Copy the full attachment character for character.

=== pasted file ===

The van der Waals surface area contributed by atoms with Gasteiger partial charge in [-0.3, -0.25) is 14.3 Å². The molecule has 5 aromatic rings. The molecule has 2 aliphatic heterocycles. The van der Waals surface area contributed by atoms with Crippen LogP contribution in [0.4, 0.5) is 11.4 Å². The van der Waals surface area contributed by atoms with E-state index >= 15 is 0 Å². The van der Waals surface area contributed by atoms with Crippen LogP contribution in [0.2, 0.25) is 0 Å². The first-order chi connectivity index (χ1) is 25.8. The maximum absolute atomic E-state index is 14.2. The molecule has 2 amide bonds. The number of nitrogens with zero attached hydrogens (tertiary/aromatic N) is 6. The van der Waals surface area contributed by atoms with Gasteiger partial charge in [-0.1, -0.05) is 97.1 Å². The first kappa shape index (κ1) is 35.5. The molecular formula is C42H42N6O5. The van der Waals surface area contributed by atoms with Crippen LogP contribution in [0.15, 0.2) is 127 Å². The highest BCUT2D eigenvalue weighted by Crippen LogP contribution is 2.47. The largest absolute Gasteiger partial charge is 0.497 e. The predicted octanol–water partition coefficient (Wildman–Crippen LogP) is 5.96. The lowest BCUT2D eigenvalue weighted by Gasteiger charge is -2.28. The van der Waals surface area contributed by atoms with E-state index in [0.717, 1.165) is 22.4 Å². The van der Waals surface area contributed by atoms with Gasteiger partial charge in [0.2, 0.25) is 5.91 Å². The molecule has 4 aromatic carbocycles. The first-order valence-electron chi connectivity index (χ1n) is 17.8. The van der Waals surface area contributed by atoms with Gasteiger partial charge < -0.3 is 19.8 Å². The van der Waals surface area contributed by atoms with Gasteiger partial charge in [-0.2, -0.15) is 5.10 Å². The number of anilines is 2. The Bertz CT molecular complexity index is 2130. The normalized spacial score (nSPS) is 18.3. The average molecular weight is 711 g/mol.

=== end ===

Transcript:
The van der Waals surface area contributed by atoms with Gasteiger partial charge in [-0.3, -0.25) is 14.3 Å². The molecule has 5 aromatic rings. The molecule has 2 aliphatic heterocycles. The van der Waals surface area contributed by atoms with Crippen LogP contribution in [0.4, 0.5) is 11.4 Å². The van der Waals surface area contributed by atoms with E-state index >= 15 is 0 Å². The van der Waals surface area contributed by atoms with Crippen LogP contribution in [0.2, 0.25) is 0 Å². The first-order chi connectivity index (χ1) is 25.8. The maximum absolute atomic E-state index is 14.2. The molecule has 2 amide bonds. The number of nitrogens with zero attached hydrogens (tertiary/aromatic N) is 6. The van der Waals surface area contributed by atoms with Gasteiger partial charge in [-0.1, -0.05) is 97.1 Å². The first kappa shape index (κ1) is 35.5. The molecular formula is C42H42N6O5. The van der Waals surface area contributed by atoms with Crippen LogP contribution in [0.15, 0.2) is 127 Å². The highest BCUT2D eigenvalue weighted by Crippen LogP contribution is 2.47. The largest absolute Gasteiger partial charge is 0.497 e. The predicted octanol–water partition coefficient (Wildman–Crippen LogP) is 5.96. The lowest BCUT2D eigenvalue weighted by Gasteiger charge is -2.28. The van der Waals surface area contributed by atoms with E-state index in [0.717, 1.165) is 22.4 Å². The van der Waals surface area contributed by atoms with Gasteiger partial charge in [0.2, 0.25) is 5.91 Å². The molecule has 4 aromatic carbocycles. The first-order valence-electron chi connectivity index (χ1n) is 17.8. The van der Waals surface area contributed by atoms with Gasteiger partial charge < -0.3 is 19.8 Å². The van der Waals surface area contributed by atoms with Gasteiger partial charge in [-0.2, -0.15) is 5.10 Å². The number of anilines is 2. The Bertz CT molecular complexity index is 2130. The normalized spacial score (nSPS) is 18.3. The average molecular weight is 711 g/mol.